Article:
ETHEL’s CD release Heavy at Joe’s Pub April 24th.
Exactly a year ago, I had the pleasure of interviewing violinist/composer Cornelius Duffalo of ETHEL. The string quartet is a forerunner of the current movement interested in transforming how we experience classical music in the 21st century, questioning boundaries between tradition and technology, performer and audience. Made up of traditionally trained, classical musicians, ETHEL has taken a post-classical personal approach to broadening the spectrum of their music making which the New Yorker calls “vital and brilliant.” Their music represents a Pan-American exploration- reaching from Jazz and Native American influences, to New York’s contemporary responses to 9/11. Performing at alternative venues has also become part of ETHEL’s performance style, playing for younger audiences, who rather frequent pubs, than concert halls. Their latest album Heavy (in answer to the previous Light) for the Innova-recordings label, recorded on April 24th at Joe’s Pub, feels like a celebration of the group’s longstanding and personal collaboration with composers of the contemporary New York music scene.
Dorothy Lawson, ETHEL’s cellist and founding member, describes the development of the group and shares her observation on the different aspects of this album. “We clearly have grown as a group; it is interesting for me to observe how different this album is compared to our first ones. The very first recording called Ethel we did after six years of performing together and we were still forming ourselves.Photo: James Ewing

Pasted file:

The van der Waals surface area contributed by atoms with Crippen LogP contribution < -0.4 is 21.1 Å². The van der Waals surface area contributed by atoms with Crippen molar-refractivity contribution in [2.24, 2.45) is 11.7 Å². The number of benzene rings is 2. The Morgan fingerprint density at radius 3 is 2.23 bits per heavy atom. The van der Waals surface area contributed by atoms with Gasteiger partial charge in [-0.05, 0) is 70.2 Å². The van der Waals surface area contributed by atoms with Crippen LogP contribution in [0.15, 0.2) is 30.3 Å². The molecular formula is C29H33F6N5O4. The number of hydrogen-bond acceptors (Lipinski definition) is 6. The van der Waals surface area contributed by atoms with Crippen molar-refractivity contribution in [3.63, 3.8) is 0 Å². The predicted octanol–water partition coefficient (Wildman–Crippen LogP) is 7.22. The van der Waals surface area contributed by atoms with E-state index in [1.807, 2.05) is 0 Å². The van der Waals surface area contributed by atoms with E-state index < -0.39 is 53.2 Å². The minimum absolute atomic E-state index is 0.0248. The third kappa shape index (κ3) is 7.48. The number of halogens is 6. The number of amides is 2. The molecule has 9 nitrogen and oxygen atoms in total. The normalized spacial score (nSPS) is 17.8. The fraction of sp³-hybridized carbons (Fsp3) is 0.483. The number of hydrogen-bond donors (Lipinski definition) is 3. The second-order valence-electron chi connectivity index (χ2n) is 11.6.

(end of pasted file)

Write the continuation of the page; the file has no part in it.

It was a document of the composers who helped us to get started as a group, like John King or Evan Zipporin. Four years later, Light was much more relaxed and lighthearted, more imbued with pop colors and rock. But this one now, Heavy, represents the post-classical world fully. It’s related to classical in its architectural way of designing music, in its generation through processes rather than stanzas. The classical mindset is about taking you on a journey or inquiry of some sort, taking the time for the problems and the solutions that the composer finds. The influences or composers we are pulling from do not convey traditional styles, or mainstream classical layers. We could call it a blend, which of course still does not really describe anything specific and we often did struggle with words to describe our personal style. But we clearly went through a transition – now people say this sounds like ETHEL. We are opening our platform to other cultures and it’s a process of true cultural exchange and a way to live with music in a special way.”
Some of the material on Heavy was performed by ETHEL beforehand, long before they were committed to the recording’s eighteen months long process. The recording includes works by Julia Wolfe, John Halle, John King, David Lang, Kenji Bunch, Marcelo Zarvos and Don Byron. The group’s longstanding member, violinist Mary Rowell, is featured on the release, but left ETHEL last year. She will make a guest appearance with ETHEL for John King’s No Nickel Blues featured on Heavy, at the release to be held at Joe’s pub.